New Young Romantics

Sheffield, England’s The Crookes

The Crookes
The Crookes

If you’re anything like me, and I know many of you are, you grew up on a lot of ’80s and ’90s-era British guitar pop. Why? In my case, Brit bands seemed allowed a larger breadth of sensitivity and intelligence than their constantly macho Yankee colleagues. And, of course, there are those accents: romantic, working class, exotic and endlessly cool. Has the sound aged? Certainly. But in the end, haven’t we all?

Sheffield, England’s The Crookes, touring in support of their latest release Lucky Ones, recall many bands from that golden age of British indie pop. Throughout the new record, tempos exhilarate while keys stay minor and chiming guitar riffs and synth-pop hooks undercut soaring choruses and wordy, literate verses.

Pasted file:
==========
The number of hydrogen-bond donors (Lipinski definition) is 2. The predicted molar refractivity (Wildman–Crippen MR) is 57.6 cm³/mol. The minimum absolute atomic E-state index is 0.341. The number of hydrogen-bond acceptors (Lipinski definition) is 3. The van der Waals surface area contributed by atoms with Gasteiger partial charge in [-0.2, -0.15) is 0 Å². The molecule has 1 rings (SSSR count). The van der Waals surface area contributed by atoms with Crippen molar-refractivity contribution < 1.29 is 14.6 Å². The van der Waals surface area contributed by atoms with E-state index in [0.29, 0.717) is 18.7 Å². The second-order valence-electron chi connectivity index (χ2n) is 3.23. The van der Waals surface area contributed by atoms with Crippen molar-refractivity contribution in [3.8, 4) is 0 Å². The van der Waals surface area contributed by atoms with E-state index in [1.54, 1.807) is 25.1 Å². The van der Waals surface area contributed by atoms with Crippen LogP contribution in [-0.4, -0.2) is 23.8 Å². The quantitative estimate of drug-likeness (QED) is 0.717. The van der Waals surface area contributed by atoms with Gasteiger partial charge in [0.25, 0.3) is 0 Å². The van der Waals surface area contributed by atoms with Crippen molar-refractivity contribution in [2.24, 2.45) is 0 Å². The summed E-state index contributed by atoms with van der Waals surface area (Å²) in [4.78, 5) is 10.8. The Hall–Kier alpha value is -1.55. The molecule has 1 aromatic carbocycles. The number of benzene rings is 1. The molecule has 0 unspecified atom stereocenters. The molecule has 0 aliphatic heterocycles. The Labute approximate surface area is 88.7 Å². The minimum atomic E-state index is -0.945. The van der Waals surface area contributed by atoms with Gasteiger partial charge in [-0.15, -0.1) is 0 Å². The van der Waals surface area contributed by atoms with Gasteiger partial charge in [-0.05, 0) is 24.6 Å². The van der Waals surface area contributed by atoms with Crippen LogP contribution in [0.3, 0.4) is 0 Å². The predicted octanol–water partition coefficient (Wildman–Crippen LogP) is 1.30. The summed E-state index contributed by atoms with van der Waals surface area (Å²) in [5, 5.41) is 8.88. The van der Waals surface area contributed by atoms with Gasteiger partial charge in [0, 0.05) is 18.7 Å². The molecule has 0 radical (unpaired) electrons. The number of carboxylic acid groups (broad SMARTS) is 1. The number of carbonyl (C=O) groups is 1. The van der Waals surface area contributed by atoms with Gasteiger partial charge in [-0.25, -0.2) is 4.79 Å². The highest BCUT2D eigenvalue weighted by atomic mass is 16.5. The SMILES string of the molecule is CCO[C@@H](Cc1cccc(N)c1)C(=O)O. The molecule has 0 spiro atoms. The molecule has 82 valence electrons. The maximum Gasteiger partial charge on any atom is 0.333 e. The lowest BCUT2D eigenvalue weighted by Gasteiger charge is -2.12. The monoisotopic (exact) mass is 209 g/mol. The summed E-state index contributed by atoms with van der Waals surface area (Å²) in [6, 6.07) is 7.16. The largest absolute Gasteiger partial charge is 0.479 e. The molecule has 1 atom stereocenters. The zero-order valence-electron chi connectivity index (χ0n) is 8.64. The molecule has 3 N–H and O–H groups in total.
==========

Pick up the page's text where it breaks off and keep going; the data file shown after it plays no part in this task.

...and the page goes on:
Don’t even get me started on the band’s press photos in a musty old used bookshop with charmingly mussed-up British schoolboy hair and collared shirts.

The leadoff single, “The World is Waiting,” mixes shuffling British pub rock with Modern English. Vocalist George Waite captures those teenage moments when he sings: “I don’t wanna stay in but I don’t know where to go.” And elsewhere, from “I Wanna Waste My Time On You,” he sing-croons alongside a Psychedelic Furs-like guitar line: “I don’t know where I belong/ I don’t know where I’ve gone wrong.”

Oh, be still my teenaged heart — and teenaged hearts everywhere, young and old.

Get ready to pogo when The Crookes play with Great Grandpa and The Young Wild 9 pm Saturday, Sept. 17, at WOW Hall; $10 advance, $12 door, 21-plus.

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